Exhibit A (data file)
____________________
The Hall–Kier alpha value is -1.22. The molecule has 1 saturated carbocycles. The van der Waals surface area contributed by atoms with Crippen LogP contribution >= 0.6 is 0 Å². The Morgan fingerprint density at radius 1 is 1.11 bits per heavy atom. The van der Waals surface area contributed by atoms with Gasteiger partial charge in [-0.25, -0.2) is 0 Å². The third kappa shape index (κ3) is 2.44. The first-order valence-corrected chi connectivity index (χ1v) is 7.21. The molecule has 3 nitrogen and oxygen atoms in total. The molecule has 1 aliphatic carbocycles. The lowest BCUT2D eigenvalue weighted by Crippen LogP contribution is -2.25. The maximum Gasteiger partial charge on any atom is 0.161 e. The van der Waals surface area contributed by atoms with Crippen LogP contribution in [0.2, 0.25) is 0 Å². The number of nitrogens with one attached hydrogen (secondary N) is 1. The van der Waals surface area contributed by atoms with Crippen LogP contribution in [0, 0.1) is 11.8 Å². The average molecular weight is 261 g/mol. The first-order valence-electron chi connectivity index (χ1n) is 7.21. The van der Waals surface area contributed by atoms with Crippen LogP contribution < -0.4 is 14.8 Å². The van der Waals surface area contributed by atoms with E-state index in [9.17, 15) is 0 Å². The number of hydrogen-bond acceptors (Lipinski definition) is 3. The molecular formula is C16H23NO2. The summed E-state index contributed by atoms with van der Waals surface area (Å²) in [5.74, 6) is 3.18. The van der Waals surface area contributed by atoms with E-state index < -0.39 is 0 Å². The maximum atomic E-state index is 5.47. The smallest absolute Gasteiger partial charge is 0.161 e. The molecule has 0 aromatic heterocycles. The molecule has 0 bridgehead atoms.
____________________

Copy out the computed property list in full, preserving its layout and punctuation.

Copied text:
The Hall–Kier alpha value is -1.22. The molecule has 1 saturated carbocycles. The van der Waals surface area contributed by atoms with Crippen LogP contribution >= 0.6 is 0 Å². The Morgan fingerprint density at radius 1 is 1.11 bits per heavy atom. The van der Waals surface area contributed by atoms with Gasteiger partial charge in [-0.25, -0.2) is 0 Å². The third kappa shape index (κ3) is 2.44. The first-order valence-corrected chi connectivity index (χ1v) is 7.21. The molecule has 3 nitrogen and oxygen atoms in total. The molecule has 1 aliphatic carbocycles. The lowest BCUT2D eigenvalue weighted by Crippen LogP contribution is -2.25. The maximum Gasteiger partial charge on any atom is 0.161 e. The van der Waals surface area contributed by atoms with Crippen LogP contribution in [0.2, 0.25) is 0 Å². The number of nitrogens with one attached hydrogen (secondary N) is 1. The van der Waals surface area contributed by atoms with Crippen LogP contribution in [0, 0.1) is 11.8 Å². The average molecular weight is 261 g/mol. The first-order valence-electron chi connectivity index (χ1n) is 7.21. The van der Waals surface area contributed by atoms with Crippen LogP contribution < -0.4 is 14.8 Å². The van der Waals surface area contributed by atoms with E-state index in [9.17, 15) is 0 Å². The number of hydrogen-bond acceptors (Lipinski definition) is 3. The molecular formula is C16H23NO2. The summed E-state index contributed by atoms with van der Waals surface area (Å²) in [5.74, 6) is 3.18. The van der Waals surface area contributed by atoms with E-state index < -0.39 is 0 Å². The maximum atomic E-state index is 5.47. The smallest absolute Gasteiger partial charge is 0.161 e. The molecule has 0 aromatic heterocycles. The molecule has 0 bridgehead atoms.